Many nursing schools use high-stakes progression testing or require their students to pass an NCLEX predictor examination with a minimum score to receive endorsement for graduation. The use and benefit of this type of testing is a controversial topic in the literature (Spurlock & Hunt, 2008). In 2008, Lander University’s Department of Nursing changed its graduation policy from having to pass an NCLEX predictor examination to a multifaceted preparation course. This new approach aims to improve graduating seniors’ weak content area knowledge and test-taking skills.
The course is divided into three main activities. The first component is a remediation program strengthening weak areas of content with a unique social learning approach. The second component is self-reflection on academic history and predictor examination scores taken during the semester. The third component requires students to practice higher-level test questions.
Part 1: Remediation
The remediation portion of the exit examination course is based on social learning theory, which maintains that lower-level students will learn from interactions with students who have greater strengths in that content or skill (Kozulin, Gindis, Ageyev, & Miller, 2003). Students arrive at class prepared to teach a small group of peers a 10-minute to 15-minute lesson based on a self-identified weak area of content. Topics must be small enough to teach in the timeframe, allowing each student time to present the topic. However, the class meets biweekly, which allows students to divide larger topics into two lessons. Students are also urged not to choose topics that are too narrow or obscure for the examination.
The biweekly teachings follow the nursing process by including pertinent nursing assessments, interventions, and expected outcomes combined with pharmacology and pathophysiology. The preparation involved with each lesson helps students learn more about the topic, but deeper learning occurs as student groups discuss the presentation topic. The group members make connections to learning through learning tips, personal stories, and clinical experiences. For example, during a lesson a student told her peers “I don’t call it SIADH [Syndrome of Inappropriate Anti-Diuretic Hormone], I call it SEADH—Syndrome of Extra Antidiuretic Hormone.” The group remembered this syndrome better from that point.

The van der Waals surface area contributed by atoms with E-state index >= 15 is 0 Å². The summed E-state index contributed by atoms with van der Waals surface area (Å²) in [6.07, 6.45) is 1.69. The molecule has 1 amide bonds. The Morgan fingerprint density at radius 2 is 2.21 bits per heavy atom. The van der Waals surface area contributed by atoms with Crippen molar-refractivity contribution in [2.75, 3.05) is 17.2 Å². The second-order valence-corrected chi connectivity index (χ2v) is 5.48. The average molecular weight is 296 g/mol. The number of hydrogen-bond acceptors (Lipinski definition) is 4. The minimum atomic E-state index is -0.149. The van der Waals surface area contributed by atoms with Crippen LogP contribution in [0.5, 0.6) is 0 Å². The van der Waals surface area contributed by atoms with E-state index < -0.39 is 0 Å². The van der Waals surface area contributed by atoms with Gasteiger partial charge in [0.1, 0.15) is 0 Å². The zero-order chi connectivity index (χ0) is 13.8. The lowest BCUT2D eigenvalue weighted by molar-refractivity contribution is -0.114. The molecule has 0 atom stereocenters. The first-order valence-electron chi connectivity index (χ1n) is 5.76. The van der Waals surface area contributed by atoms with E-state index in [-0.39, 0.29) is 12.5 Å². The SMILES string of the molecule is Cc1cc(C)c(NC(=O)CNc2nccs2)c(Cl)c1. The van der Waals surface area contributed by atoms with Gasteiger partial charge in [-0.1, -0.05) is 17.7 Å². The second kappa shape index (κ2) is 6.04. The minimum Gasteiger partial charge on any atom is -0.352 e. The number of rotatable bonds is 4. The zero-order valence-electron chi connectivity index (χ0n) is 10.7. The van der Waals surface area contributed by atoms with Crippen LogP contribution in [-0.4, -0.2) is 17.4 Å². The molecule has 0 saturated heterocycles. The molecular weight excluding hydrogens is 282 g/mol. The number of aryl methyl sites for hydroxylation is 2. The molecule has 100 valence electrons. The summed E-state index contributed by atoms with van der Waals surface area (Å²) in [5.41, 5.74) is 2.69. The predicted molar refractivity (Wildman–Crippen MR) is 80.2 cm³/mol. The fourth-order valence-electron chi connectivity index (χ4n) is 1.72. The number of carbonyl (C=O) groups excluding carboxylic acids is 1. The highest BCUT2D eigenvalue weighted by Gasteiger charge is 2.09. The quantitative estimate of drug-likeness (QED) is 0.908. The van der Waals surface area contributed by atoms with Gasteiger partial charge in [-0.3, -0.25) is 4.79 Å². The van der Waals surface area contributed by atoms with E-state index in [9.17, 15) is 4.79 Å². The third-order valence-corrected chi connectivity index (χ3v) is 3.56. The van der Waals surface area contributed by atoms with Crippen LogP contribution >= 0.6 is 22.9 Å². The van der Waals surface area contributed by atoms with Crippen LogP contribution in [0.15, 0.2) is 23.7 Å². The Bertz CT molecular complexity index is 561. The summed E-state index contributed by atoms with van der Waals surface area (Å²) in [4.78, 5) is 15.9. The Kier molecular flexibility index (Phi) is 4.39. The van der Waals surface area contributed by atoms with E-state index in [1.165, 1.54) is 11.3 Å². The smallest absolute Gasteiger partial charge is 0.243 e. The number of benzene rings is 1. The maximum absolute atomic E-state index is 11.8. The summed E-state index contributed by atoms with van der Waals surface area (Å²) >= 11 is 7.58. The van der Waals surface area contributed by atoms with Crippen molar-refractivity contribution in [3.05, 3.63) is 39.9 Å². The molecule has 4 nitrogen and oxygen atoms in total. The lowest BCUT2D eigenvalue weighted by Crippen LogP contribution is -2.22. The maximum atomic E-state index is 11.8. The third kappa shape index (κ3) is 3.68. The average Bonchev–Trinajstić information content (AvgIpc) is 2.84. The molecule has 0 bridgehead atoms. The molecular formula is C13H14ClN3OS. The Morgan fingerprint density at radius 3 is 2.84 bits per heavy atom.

Part Two: Predictor Examinations and Reflection
The second course component is the integration of three NCLEX predictor examinations. During the first week of class, students are asked to self-identify weak areas of content by reviewing course grades and standardized examination scores and reflecting on their feelings about subject areas. This information serves as a resource for choosing weekly peer-to-peer lessons. The first NCLEX predictor examination is taken early in the semester.
From those results and the original self-identified weakness areas, each student creates an individualized study plan, which helps assist them in organizing and prioritizing NCLEX preparation. The individualized study plan consists of two parts. First, students create a weekly schedule for balancing senior studies and NCLEX preparation. Next, students use self-reflection on the results of the predictor exit examination and any new insights after a few weeks in the course. The students then prioritize a list of topics they plan to review before the next predictor examination. The other two predictor examinations are scheduled at the midpoint or end of the semester. With each test, students reevaluate their goals and adjust their focus of study according to test results.
Part Three: Practice Questions
The last component of the exit examination course is weekly submissions of completed NCLEX-style questions. Each week, students are responsible for completing at least 100 questions from an assigned NCLEX preparation software and must have a minimum average of 70% correct answers. Some students need to complete more than the 100 questions to reach the minimum average, but typically these students are weaker test takers and the additional questions add to their practice of testing-taking strategies. In addition to at-home questions, the instructor leads the students in completing 10 NCLEX-style questions at the beginning of each class. The instructor reads the questions projected on the screen, and the class goes through the strategies needed to answer complex and difficult test questions.
Students’ reactions to the work in this course are usually mixed at first, but as the semester progresses, they begin to have “eureka moments.” For example, one student commented, “The reason that I knew that correct answer today was because of a teaching that I did for class. Yay!” Another student stated, “At first I thought the class was annoying, but then I began to anticipate what you were going to say…[and] my [quiz scores] went from [the] 70s to the 90s. It worked!”
The outcomes of this change have been overwhelmingly positive. Our faculty can now say for certain that our pass rate truly reflects the quality of our students and program. Since the change, we have seen no sustained decline in our pass rate. Furthermore, our nursing program has enjoyed a 95% to 100% NCLEX pass rate during the past four academic terms. Student feedback is also positive. They graduate feeling more prepared and have a better plan for test preparation. Gone is the drama and anxiety that a graduation-based examination created. Students and faculty use the predictor examinations as a tool in the preparation for the NCLEX.
Rebecca A. Cox-Davenport, PhD, RN
- Kozulin, A., Gindis, B., Ageyev, V.S. & Miller, S.M. (2003). Vygotsky’s educational theory in cultural context. New York, NY: Cambridge University Press.
- Spurlock, D.R. & Hunt, L.A. (2008). A study of the usefulness of the HESI exit exam in predicting NCLEX-RN failure. Journal of Nursing Education, 47, 157–166.